World Mental Health Day – Mental Health First Aid for All
Overall health is not just about the body. Mental health plays an integral part in every person’s psychological and physical wellbeing. It’s impossible for the human experience to avoid moments of sadness, loss or depression. More than 43 million Americans – one in five – cope with some form of mental illness in a given year, according to the National Alliance on Mental Illness (NAMI), yet the stigma surrounding mental illness keeps many of them from asking for help.
“Young People and Mental Health in a Changing World” is the theme of this year’s World Mental Health Day, held on October 10th and supported by the World Federation for Mental Health.
The intent of this year’s theme, says the Federation’s website, is to help bring “mental health out of the shadows so that people in general feel more confident in tackling the stigma, isolation and discrimination that continues to plague people with mental health conditions, their families and careers.”
Psychiatric issues, such as anxiety, post-traumatic stress disorder and depression, manifest for a wide range of reasons. Though they play a role, genetics are not the sole reason for mental illness. Addiction, sexual abuse, violence or even the death of a family member or loved one, all of which increase mental distress, can cause bouts of mental illness. Extended isolation and loneliness, though not seemingly traumatic, are just as likely to bring about poor mental health.
Observing World Mental Health Day benefits the public at large by:
- Teaching people mental first-aid skills so they’re able to support a person experiencing psychiatric distress, especially first responders who are so often put in the position of coping with these situations
- Lessening the stigma associated with mental illness and promoting respect in the treatment of people living with these conditions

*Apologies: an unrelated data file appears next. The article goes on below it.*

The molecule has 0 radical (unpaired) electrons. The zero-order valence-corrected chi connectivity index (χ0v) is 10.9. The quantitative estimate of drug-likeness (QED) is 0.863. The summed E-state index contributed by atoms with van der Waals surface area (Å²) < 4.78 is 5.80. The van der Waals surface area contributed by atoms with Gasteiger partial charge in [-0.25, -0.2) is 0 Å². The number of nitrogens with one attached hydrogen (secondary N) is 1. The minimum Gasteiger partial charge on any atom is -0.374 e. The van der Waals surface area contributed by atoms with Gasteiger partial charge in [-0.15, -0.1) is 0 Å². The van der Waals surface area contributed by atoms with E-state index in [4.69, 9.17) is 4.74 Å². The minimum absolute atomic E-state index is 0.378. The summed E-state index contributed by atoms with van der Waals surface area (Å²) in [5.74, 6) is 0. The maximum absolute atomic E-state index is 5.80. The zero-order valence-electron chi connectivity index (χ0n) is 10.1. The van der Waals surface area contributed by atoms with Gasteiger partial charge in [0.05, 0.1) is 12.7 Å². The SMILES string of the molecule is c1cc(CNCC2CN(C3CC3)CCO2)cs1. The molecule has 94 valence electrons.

- Enabling individuals who may be suffering in silence to come forward and get the treatment they need before their condition worsens
- Promoting the integration of physical and mental health and the impact that both have on the other.
- Establishing greater access to health providers
The Mental Health Foundation writes, “In a global context, there is a need to ensure that when crisis events occur, part of the humanitarian response is appropriate and timely mental health support – including psychological first aid.”
The World Health Organization recognizes the importance of these practices and in 2011 published a 64 page booklet called “Psychological First Aid: Guide for field workers,” which is available in 20 different languages. According to the overview, the “guide covers psychological first aid, which involves humane, supportive and practical help to fellow human beings suffering serious crisis events.”
For October 10th, World Mental Health Day, take the time to participate in, or start a discussion about mental health issues with friends, family and colleagues. Consider how you might be able to be of assistance to those in your community living with poor mental health and how you can practice good mental health in your own day-to-day life. After all, there is no true health without good mental health.
Mental Health Facts Infographic
The Mental Health Facts infographic here, can be found along with others on the NAMI website.
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